CV Sciences: The stock that has gone nowhere

In the academy award winning Bohemian Rhapsody, a comedian appears with the following tagline, “ My name is Jackie Vernon; I am a real dull guy.” The same description can be said for the recent performance of CV Sciences (CVSI) stock—dull and uninspiring.

A year ago CV Sciences was a standout in a hot market for cannabis stocks. Between March and August 2018 the shares increased nearly 20 fold, reaching $8.14. Since that time, things have been different.

From last November (about the low point for cannabis stocks), CVSI shareholders have lost nearly 30 percent. A modest rally to date in 2019 is encouraging, but CVSI’s performance this year (+5.3 percent) lags the overall market.

[Acreage Holdings, Inc. reports impressive Q4 results]

Investors will recognize that this price pattern is far from typical for the average cannabis stock that has experienced better than a 52 percent gain so far this year. Explaining the odd action in CVSI stock may be as simple as understanding how different the company is from the pack.

A look at recently reported Q4 and full year 2018 results will illustrate just a few of the differences. Let’s begin with the raw numbers. For the year, revenues increased 133 percent reaching $48.2 million. As impressive as it sounds, the rate of gain is less than many cannabis industry companies. Maybe the investment world was spoiled.

Investors are always looking at the trends in the data. This might explain a few things. The company’s March 12 report to shareholders chose to highlight solid full-year results, thus overlooking some less glamorous facts about the fourth quarter. It took a bit of digging, but here is what was buried.

For the fourth quarter, the revenue gains slowed to 96 percent, or $14.2 million. There is nothing to be embarrassed about a near doubling in business, but a slowdown is seldom greeted warmly on Wall Street. Either this change is inconsequential, or management wanted to focus only on the bright side. We will make no guesses, but there is more.

CVSI financials shine with profitability. Gross profits for the year were an impressive 70.2 percent. However, in Q4 GP was a bit less impressive 66.4 percent. No mention of either measure was made in the press release.

What was mentioned was the $10.2 million in full-year operating profits and how this represented 21.2 percent of revenues. What was not said was the dip to 20.4 percent in Q4. For that, you needed to do a fair amount of digging, and that takes more than a few minutes.

Not a capital crime

So is CVSI management out to deceive investors? Most likely not. Under the worst set of circumstances, they simply wanted to tell their best story. Who, after all, hasn’t done that? But since we started with the question as to why CVSI investors have found the stock so unrewarding this year, Q4 could be part of the answer to the puzzle.

Revenue measures still moving up rapidly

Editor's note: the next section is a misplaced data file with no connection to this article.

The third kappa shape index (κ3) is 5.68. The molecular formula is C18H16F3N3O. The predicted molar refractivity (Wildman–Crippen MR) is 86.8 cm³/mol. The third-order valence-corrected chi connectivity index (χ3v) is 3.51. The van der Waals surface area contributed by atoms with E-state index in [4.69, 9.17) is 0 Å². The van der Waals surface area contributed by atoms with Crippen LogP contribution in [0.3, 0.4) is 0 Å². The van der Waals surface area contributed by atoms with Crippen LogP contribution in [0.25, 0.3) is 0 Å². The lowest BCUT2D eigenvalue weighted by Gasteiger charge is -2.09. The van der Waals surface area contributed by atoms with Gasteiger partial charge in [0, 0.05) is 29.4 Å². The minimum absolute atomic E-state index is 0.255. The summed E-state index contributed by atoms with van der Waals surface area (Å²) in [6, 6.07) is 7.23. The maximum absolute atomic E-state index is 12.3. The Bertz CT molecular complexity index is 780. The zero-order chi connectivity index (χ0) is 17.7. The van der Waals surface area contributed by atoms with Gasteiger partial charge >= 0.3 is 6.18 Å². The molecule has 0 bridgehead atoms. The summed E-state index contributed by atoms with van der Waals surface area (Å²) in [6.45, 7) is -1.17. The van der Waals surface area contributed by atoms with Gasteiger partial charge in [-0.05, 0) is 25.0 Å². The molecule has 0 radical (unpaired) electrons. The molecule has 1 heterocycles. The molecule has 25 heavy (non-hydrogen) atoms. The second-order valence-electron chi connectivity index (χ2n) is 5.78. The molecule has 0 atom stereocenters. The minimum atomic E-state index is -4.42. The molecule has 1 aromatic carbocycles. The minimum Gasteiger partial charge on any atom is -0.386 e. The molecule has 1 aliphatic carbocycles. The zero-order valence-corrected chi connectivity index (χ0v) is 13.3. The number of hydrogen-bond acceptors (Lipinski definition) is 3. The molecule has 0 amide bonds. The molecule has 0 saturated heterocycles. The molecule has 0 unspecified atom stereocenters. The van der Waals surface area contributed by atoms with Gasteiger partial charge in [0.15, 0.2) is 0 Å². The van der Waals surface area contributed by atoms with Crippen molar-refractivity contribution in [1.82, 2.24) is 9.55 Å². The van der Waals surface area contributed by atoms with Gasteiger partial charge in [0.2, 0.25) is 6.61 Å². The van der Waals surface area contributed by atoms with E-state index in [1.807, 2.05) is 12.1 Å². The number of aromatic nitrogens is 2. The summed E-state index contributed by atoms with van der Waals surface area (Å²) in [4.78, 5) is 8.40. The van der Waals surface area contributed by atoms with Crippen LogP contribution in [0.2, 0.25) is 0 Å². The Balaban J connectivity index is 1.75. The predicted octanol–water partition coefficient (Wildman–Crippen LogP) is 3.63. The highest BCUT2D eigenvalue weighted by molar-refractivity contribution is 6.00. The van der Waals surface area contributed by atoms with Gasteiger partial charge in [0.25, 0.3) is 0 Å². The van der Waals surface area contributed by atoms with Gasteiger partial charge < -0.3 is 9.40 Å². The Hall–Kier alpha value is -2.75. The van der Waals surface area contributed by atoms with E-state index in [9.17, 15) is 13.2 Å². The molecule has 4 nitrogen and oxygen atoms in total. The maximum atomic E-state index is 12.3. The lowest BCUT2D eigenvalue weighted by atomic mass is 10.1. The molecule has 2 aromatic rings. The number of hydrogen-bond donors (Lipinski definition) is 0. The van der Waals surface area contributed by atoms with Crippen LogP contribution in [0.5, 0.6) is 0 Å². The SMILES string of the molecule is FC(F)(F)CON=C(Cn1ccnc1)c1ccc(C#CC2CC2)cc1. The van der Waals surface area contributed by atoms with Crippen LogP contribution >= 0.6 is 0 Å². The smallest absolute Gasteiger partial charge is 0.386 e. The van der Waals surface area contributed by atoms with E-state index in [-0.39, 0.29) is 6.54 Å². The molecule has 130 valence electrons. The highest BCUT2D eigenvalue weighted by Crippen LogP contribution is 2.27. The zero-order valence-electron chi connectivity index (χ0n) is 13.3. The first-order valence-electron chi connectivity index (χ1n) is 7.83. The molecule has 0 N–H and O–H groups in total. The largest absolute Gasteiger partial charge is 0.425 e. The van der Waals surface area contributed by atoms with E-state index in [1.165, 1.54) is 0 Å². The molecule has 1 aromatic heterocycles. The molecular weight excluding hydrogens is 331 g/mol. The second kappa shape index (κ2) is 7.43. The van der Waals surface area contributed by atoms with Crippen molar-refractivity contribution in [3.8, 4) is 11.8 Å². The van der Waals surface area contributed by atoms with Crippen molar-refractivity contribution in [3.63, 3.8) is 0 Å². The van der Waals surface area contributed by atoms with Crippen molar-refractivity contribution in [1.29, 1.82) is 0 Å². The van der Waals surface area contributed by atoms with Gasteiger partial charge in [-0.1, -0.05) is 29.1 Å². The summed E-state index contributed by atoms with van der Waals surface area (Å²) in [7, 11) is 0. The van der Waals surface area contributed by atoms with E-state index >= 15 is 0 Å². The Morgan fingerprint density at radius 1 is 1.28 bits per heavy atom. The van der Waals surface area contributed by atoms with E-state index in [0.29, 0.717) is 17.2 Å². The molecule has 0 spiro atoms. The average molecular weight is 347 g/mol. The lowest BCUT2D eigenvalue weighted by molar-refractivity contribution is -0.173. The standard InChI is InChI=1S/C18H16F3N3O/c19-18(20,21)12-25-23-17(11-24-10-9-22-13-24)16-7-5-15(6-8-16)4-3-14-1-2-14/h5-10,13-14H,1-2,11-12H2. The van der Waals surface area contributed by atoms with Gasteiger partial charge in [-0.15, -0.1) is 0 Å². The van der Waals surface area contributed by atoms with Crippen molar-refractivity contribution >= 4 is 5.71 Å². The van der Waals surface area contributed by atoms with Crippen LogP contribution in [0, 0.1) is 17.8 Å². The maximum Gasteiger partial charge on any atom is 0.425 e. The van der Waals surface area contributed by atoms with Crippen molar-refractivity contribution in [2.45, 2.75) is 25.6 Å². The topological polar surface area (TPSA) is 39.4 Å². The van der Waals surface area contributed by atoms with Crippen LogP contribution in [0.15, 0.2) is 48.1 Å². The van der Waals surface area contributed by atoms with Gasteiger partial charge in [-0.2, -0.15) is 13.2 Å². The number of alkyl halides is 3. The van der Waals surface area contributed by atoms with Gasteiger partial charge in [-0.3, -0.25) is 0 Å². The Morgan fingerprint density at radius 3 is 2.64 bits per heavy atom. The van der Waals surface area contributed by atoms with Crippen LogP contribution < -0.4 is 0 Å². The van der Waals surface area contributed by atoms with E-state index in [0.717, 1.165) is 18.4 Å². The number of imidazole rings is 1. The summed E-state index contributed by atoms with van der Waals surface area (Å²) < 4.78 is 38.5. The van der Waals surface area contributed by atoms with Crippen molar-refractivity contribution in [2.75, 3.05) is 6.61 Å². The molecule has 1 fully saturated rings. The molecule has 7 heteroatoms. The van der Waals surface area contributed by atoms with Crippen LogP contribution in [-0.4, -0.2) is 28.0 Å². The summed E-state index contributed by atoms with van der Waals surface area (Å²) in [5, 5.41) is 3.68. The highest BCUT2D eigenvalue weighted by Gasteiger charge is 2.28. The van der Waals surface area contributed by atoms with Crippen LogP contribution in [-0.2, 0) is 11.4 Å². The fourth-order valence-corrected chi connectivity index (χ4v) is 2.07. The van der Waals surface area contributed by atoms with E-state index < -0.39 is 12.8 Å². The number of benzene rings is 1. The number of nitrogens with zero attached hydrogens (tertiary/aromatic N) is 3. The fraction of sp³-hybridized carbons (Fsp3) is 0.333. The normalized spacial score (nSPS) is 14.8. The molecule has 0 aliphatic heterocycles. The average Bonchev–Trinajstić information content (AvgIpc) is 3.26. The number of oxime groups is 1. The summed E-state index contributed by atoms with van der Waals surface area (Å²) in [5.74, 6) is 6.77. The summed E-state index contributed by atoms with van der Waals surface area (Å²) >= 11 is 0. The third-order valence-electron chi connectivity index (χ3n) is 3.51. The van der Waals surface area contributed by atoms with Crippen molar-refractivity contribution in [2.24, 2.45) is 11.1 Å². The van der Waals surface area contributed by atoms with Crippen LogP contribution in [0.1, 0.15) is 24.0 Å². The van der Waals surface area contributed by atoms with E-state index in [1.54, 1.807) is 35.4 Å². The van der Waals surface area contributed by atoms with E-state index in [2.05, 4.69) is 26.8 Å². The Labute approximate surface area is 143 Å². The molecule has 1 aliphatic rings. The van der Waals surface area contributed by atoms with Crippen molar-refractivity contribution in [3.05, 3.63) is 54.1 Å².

Las Vegas-based CVSI sees itself more as a life science company than a play on cannabis. It operates in both Speciality Pharma and Consumer Products. Much like a conventional drug company, CVSI focuses on CBD to develop prescription drugs. Its big project these days is something called CVSI-007 for smokeless tobacco addiction. While this long fuse project proceeds, the company is building distribution for its PlusCBD Oil, nutraceuticals, specialty foods, etc.

[Illinois rolls out medical marijuana program alternative to address opioid crisis]

The company’s retail channel grew to 2,238 stores nationwide in 2018, up from 1548 the year before. Obviously, this is a good data point for the company to further develop in 2019.

Searching for the answer

In the end, there are three possible explanations for the dull stock performance. The first could well be that the company's business model, as profitable as it is, just lacks the sizzle of recreational cannabis and that the approval process for CVSI-007 is typically long and arduous.

The second reason could well be the slippage that we just noted in the fourth quarter. Just about anyone with the willingness to dig deep into the SEC filing could have discovered the change of trend. So that is the guess into which I am locked.

[Khiron and Dixie brands announce joint-venture to boost cosmeceutical sales in Latin America]

The third reason may also be the absence of investor support on Wall Street. Presently only one analyst follows the company. That is the bad news. On the other hand, the good news is that the stock is rated as a buy with a one-year price target of $8 or nearly double current levels. And for what it is worth, the estimate for 2019 EPS is $0.17.

A company with an outlook for more than a 50 percent increase and near double in share price, now that is not the least bit dull. Just remember, these are the opinions of one Wall Street analyst. So get the facts, and you be the judge.

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